My spouse, OTOH, isn’t much of a cook. Recipe’d meals, no problem, and it all comes out tasty. Some of the signature work from that part of the household is awesome. But there just isn’t the same love there that I have for cooking. For having a basic knowledge of how you cook particular ingredients and throwing them together as variations on the basic themes for decidedly unfancy meal preparation.
I wonder how many of you all have this division of talent when it comes to food preparation? It isn’t like we did this by design but for the most part this balance of preferences works out well.
Hey, how ’bout a little poll? Select all that apply…
Whoa, that was a diversion. Anyway, back to the point. Recipes for the rest of us.
Slow cooker split pea soup
*mmmmm, carnitas. another recipe from Namnezia.
**credit where due, this recipe single handedly put me back on brussel sprouts. I hadn’t eaten them in probably two decades or more.
November 22, 2010
Genomic Repairman relates the not-uncommon tale of a lab head who negotiates for a new job and then springs his decision on his trainees and technicians with ~ 2 months notice.
The PI was then wondering why his staff was not jumping for joy at the opportunity to join him in his move to a new city and new University.
October 7, 2010
Scienceblogs.com was the entity that got me hooked on reading scientific blogging. Truth be told, the entity that got me reading blogs at all. I somehow missed the ascendancy of the tech blog and the political blog.
Now, they are dying. Swirling the drain, just waiting for the plug to be pulled.
and by “they”, I mean “we”. Yeah, I’m still blogging there. More or less to-rule, but I’m there.
By my count they’ve lost about half of the traditional blogs over the summer. Nothing has emerged to replace that content. I click on my old favorite, the last-24 hrs feed and all I see is Pharyngula, Ed Brayton and Greg Laden. Not that I don’t still enjoy the content they provide now and again but…it has become tedious.
I don’t really understand why. I’m sure they can still find new creative meat happy to join the collective. Sb is still a big driver of traffic after all. Newbs would be happy to sign up even, as I suggested before, if they have to offer a new non-paying model to match the other collectives that emerged over the summer months.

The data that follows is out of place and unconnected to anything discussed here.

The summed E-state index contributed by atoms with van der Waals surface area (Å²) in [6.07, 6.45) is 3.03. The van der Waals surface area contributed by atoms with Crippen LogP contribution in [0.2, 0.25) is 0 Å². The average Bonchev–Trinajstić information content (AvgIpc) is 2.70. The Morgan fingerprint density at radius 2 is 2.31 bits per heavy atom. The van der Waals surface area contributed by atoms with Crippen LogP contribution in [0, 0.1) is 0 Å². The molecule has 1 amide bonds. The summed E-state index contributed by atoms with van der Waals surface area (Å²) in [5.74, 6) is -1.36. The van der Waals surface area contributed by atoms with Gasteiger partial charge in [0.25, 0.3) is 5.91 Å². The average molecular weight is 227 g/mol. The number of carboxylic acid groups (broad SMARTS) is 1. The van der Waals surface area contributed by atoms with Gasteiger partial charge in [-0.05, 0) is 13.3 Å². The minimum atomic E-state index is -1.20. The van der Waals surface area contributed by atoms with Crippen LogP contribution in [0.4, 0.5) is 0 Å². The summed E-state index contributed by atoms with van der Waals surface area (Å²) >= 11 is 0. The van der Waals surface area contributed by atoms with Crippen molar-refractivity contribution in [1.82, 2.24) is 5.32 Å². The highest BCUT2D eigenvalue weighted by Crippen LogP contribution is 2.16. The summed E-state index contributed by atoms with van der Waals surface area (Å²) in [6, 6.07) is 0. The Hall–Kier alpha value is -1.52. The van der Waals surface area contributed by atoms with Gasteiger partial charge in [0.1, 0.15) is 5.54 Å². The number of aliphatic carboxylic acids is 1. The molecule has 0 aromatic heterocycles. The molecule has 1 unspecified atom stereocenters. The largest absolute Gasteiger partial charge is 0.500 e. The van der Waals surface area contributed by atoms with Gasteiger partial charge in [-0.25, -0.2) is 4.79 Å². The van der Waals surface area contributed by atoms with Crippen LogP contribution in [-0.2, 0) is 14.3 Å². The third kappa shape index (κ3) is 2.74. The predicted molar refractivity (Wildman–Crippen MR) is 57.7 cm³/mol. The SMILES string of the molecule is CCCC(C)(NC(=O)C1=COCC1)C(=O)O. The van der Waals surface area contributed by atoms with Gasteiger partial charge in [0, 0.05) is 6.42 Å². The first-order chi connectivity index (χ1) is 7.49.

The editorial office overseeing blogging operations has gone from useless occasional communication to radio silence. I haven’t seen a check from them in the past four months, I doubt any of the other bloggers have either. I say this not to complain, the money really doesn’t affect my bottom daily line. I say this to observe that even after losing half the blog talent (albeit not half the traffic, thus not half the payroll), things are no better financially for this operation. It simply cannot meet its financial obligations and refuses to so much as admit or address that fact.
Damn. It is painful to watch such clusterborkery.
September 21, 2010
As might suspect, Dear Reader, I am one who is entirely unable to hold back from drenching trainees in career-relevant advice whenever there is the slightest opportunity. As you also know, I am not in a job category that require regular instruction of general populations of undergraduate students so most of my interactions with them come under the general heading of “lab experience”. One of the things that I tend to blurt out very early in my discussions with a student who wants to work in my group is “You know being a graduate student is a job that pays, right?”.